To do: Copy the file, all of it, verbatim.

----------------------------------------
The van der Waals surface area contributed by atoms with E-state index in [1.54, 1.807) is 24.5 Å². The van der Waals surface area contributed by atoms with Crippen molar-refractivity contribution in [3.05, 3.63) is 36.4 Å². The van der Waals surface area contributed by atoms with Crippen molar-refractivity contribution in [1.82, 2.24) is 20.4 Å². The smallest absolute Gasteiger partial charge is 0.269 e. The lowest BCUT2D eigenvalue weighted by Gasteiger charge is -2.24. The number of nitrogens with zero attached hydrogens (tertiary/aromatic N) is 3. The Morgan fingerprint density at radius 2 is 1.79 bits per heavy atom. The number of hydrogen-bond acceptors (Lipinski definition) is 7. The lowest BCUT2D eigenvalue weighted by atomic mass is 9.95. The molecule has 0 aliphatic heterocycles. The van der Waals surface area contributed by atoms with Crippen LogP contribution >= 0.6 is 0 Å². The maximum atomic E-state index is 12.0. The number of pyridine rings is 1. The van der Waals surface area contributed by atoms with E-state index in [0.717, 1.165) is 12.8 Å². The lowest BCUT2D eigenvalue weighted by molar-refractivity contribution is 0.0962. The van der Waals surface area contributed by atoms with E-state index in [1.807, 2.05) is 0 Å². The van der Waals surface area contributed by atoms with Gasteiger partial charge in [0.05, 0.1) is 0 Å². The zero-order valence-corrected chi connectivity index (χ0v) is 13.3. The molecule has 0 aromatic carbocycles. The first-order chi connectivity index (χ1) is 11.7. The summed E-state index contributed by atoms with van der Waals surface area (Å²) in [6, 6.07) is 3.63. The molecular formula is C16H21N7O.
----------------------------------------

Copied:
The van der Waals surface area contributed by atoms with E-state index in [1.54, 1.807) is 24.5 Å². The van der Waals surface area contributed by atoms with Crippen molar-refractivity contribution in [3.05, 3.63) is 36.4 Å². The van der Waals surface area contributed by atoms with Crippen molar-refractivity contribution in [1.82, 2.24) is 20.4 Å². The smallest absolute Gasteiger partial charge is 0.269 e. The lowest BCUT2D eigenvalue weighted by Gasteiger charge is -2.24. The number of nitrogens with zero attached hydrogens (tertiary/aromatic N) is 3. The Morgan fingerprint density at radius 2 is 1.79 bits per heavy atom. The number of hydrogen-bond acceptors (Lipinski definition) is 7. The lowest BCUT2D eigenvalue weighted by atomic mass is 9.95. The molecule has 0 aliphatic heterocycles. The van der Waals surface area contributed by atoms with Crippen LogP contribution >= 0.6 is 0 Å². The maximum atomic E-state index is 12.0. The number of pyridine rings is 1. The van der Waals surface area contributed by atoms with E-state index in [0.717, 1.165) is 12.8 Å². The lowest BCUT2D eigenvalue weighted by molar-refractivity contribution is 0.0962. The van der Waals surface area contributed by atoms with E-state index in [1.807, 2.05) is 0 Å². The van der Waals surface area contributed by atoms with Gasteiger partial charge in [0.05, 0.1) is 0 Å². The zero-order valence-corrected chi connectivity index (χ0v) is 13.3. The molecule has 0 aromatic carbocycles. The first-order chi connectivity index (χ1) is 11.7. The summed E-state index contributed by atoms with van der Waals surface area (Å²) in [6, 6.07) is 3.63. The molecular formula is C16H21N7O.